Commitment ‘a start’ to engaging with Matauranga Maori

Matariki is an opportunity to explore and begin to embrace and live into the values that underpin the celebration, writes Lynne Taylor.


Some time ago, two of my colleagues and I offered to draft some wording about the Theology Programme’s commitment to Matauranga Maori and te Tiriti o Waitangi.

One colleague circulated the first draft: a single sentence naming our commitment. Below this, he noted, "it’s a start."

I’m sure he meant that the wording was a start. He was passing on the sentence for us to comment on, amend and add to. He was initiating a collaboration towards a statement that would capture our commitment.

But I also read those words differently. Because what we’re doing as a Theology Programme is a start towards genuine engagement with Matauranga Maori and towards honouring te Tiriti. Calling it "a start" recognises that much more is required.

I added a second sentence, naming specific ways that we’re working towards this: the appointment two years ago of Rev Dr Wayne Te Kaawa as inaugural Lecturer in Maori Theology. The development of three new papers on Maori Religion and Theology; Christian Ministry in Te Ao Maori; and Matauranga Maori and the Bible. These are all important steps in the journey, as is each lecturer’s commitment to strengthen the Maori content and tikanga of our courses.

And I retained the words, “it’s a start” as I sent the draft back to my colleagues.

As a Theology Programme, we’ve simply made a start towards deeper bicultural commitment and engagement. We’re on a journey, and we won’t "arrive" any time soon.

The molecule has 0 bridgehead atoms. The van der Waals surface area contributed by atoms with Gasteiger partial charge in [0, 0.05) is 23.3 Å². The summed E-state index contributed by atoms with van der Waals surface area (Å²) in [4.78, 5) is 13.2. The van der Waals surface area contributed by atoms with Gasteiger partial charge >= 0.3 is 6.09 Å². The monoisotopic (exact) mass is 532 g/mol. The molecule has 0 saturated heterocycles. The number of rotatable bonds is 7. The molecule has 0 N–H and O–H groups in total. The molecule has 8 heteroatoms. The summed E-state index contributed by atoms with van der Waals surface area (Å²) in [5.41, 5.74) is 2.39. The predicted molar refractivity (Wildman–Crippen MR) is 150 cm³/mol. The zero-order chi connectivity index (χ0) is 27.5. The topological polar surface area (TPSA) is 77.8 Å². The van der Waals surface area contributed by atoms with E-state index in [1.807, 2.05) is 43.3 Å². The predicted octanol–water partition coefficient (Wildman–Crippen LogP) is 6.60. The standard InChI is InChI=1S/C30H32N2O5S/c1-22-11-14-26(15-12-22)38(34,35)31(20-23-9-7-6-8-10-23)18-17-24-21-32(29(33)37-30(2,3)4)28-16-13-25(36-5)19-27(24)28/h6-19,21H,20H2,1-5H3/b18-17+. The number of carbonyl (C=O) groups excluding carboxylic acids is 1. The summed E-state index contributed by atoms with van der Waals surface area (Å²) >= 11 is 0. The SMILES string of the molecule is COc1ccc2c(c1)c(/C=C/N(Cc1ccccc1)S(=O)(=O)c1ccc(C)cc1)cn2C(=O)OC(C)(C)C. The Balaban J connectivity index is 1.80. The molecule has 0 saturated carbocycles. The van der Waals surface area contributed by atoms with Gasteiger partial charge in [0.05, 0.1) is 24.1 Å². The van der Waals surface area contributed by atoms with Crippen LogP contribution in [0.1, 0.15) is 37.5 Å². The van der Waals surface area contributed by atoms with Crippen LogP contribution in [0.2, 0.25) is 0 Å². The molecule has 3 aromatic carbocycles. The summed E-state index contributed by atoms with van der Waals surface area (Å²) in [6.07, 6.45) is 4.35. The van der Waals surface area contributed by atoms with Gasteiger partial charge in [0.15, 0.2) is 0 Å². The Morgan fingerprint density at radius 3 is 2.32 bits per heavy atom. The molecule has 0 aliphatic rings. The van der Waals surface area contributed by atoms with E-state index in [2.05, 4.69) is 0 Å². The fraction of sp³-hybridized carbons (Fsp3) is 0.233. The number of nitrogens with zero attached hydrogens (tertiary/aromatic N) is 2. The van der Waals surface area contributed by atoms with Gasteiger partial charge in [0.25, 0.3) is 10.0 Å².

We’re also making a start towards living into the University’s Pacific Strategic Framework. Significant here is the addition of a new paper on Moana Pasifika Theology. Again, it’s a start, as we seek to live into the values of equity, inclusivity, and responsiveness that the University aspires to.


"The key urua (values) that underpin Matariki are values like aroha (love), manaakitanga (caring), mana taiao (environmental awareness), and kotahitanga (unity)."


As I think about my own engagement with te ao Maori, seeing it as a start is helpful.

My knowledge of te Reo Maori is small, and my pronunciation is poor. But if I set aside perfectionism and whakama (shame) and see what I already know as a start to build on — and if I do the mahi (work) — I will get better.

Next week, we celebrate the first Matariki public holiday.

That too is a start. It’s the start of honouring this most significant celebration in the traditional Maori calendar: the beginning of the Maori New Year. Te Pire mo te Hararei Tumatanui o te Kahui o Matariki (the legislative Bill) tells us that "Matariki is a time to gather, to acknowledge those who have passed, to celebrate the present, and to plan for the future. Matariki is the star of the Maori New Year."

The key urua (values) that underpin Matariki are values like aroha (love), manaakitanga (caring), mana taiao (environmental awareness), and kotahitanga (unity). Each is worth aspiring towards.

Perhaps this and every Matariki, you might choose to honour its deeper significance.

To not only enjoy a day off work, but to take the opportunity to reflect, remember, and focus on the promise of a new season. To investigate the urua (values) that underpin Matariki and to live into them. Or at least to make a start.

It’s a start.


 - Dr Lynne Taylor is Jack Somerville Lecturer in Pastoral Theology at the University of Otago.

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